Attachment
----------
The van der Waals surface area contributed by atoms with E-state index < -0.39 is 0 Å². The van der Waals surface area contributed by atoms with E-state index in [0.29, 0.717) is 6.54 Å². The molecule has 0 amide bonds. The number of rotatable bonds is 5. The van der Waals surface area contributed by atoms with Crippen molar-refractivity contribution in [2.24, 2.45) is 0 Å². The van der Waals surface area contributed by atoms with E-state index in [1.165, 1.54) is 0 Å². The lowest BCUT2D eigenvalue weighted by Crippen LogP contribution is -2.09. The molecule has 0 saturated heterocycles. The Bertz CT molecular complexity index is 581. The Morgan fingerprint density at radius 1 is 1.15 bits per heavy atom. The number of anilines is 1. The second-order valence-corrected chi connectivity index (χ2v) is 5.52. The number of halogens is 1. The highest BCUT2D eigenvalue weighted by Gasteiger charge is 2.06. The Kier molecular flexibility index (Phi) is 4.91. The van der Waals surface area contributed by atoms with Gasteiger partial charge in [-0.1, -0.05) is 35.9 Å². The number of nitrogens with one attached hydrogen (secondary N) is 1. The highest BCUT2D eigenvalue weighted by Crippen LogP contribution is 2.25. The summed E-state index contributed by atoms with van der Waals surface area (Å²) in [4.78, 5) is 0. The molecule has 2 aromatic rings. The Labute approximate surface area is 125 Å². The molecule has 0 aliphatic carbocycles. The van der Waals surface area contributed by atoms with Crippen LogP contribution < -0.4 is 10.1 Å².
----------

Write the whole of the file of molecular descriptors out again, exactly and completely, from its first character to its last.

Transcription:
The van der Waals surface area contributed by atoms with E-state index < -0.39 is 0 Å². The van der Waals surface area contributed by atoms with E-state index in [0.29, 0.717) is 6.54 Å². The molecule has 0 amide bonds. The number of rotatable bonds is 5. The van der Waals surface area contributed by atoms with Crippen molar-refractivity contribution in [2.24, 2.45) is 0 Å². The van der Waals surface area contributed by atoms with E-state index in [1.165, 1.54) is 0 Å². The lowest BCUT2D eigenvalue weighted by Crippen LogP contribution is -2.09. The molecule has 0 saturated heterocycles. The Bertz CT molecular complexity index is 581. The Morgan fingerprint density at radius 1 is 1.15 bits per heavy atom. The number of anilines is 1. The second-order valence-corrected chi connectivity index (χ2v) is 5.52. The number of halogens is 1. The highest BCUT2D eigenvalue weighted by Gasteiger charge is 2.06. The Kier molecular flexibility index (Phi) is 4.91. The van der Waals surface area contributed by atoms with Gasteiger partial charge in [-0.1, -0.05) is 35.9 Å². The number of nitrogens with one attached hydrogen (secondary N) is 1. The highest BCUT2D eigenvalue weighted by Crippen LogP contribution is 2.25. The summed E-state index contributed by atoms with van der Waals surface area (Å²) in [4.78, 5) is 0. The molecule has 2 aromatic rings. The Labute approximate surface area is 125 Å². The molecule has 0 aliphatic carbocycles. The van der Waals surface area contributed by atoms with Crippen LogP contribution < -0.4 is 10.1 Å².